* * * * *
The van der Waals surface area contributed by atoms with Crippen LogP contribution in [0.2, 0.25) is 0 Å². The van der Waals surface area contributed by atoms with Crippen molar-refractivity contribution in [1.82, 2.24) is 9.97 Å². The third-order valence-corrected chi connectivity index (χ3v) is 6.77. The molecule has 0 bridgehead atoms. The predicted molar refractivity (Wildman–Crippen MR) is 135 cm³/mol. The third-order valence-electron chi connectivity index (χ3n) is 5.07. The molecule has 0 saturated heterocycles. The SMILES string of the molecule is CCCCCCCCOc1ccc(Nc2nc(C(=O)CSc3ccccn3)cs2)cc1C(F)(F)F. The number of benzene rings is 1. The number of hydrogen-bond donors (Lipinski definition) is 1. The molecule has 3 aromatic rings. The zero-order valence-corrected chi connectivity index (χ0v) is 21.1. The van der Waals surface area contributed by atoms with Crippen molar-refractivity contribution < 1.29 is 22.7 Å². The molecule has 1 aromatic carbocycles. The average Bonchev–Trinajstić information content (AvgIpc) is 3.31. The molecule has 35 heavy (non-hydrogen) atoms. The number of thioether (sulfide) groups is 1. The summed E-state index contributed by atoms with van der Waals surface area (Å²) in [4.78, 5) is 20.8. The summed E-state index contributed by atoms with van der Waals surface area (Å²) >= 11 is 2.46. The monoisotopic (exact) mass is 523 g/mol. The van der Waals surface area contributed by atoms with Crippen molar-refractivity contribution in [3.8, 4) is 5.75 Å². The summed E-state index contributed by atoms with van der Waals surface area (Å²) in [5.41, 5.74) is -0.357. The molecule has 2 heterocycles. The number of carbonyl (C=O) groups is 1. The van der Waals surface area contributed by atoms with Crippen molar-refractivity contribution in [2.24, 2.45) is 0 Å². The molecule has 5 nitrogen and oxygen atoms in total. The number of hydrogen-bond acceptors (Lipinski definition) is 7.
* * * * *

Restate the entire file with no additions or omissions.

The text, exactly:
The van der Waals surface area contributed by atoms with Crippen LogP contribution in [0.2, 0.25) is 0 Å². The van der Waals surface area contributed by atoms with Crippen molar-refractivity contribution in [1.82, 2.24) is 9.97 Å². The third-order valence-corrected chi connectivity index (χ3v) is 6.77. The molecule has 0 bridgehead atoms. The predicted molar refractivity (Wildman–Crippen MR) is 135 cm³/mol. The third-order valence-electron chi connectivity index (χ3n) is 5.07. The molecule has 0 saturated heterocycles. The SMILES string of the molecule is CCCCCCCCOc1ccc(Nc2nc(C(=O)CSc3ccccn3)cs2)cc1C(F)(F)F. The number of benzene rings is 1. The number of hydrogen-bond donors (Lipinski definition) is 1. The molecule has 3 aromatic rings. The zero-order valence-corrected chi connectivity index (χ0v) is 21.1. The van der Waals surface area contributed by atoms with Crippen molar-refractivity contribution < 1.29 is 22.7 Å². The molecule has 1 aromatic carbocycles. The average Bonchev–Trinajstić information content (AvgIpc) is 3.31. The molecule has 35 heavy (non-hydrogen) atoms. The number of thioether (sulfide) groups is 1. The summed E-state index contributed by atoms with van der Waals surface area (Å²) in [4.78, 5) is 20.8. The summed E-state index contributed by atoms with van der Waals surface area (Å²) >= 11 is 2.46. The monoisotopic (exact) mass is 523 g/mol. The van der Waals surface area contributed by atoms with Crippen molar-refractivity contribution in [3.8, 4) is 5.75 Å². The summed E-state index contributed by atoms with van der Waals surface area (Å²) in [5.41, 5.74) is -0.357. The molecule has 2 heterocycles. The number of carbonyl (C=O) groups is 1. The van der Waals surface area contributed by atoms with Crippen molar-refractivity contribution in [2.24, 2.45) is 0 Å². The molecule has 5 nitrogen and oxygen atoms in total. The number of hydrogen-bond acceptors (Lipinski definition) is 7.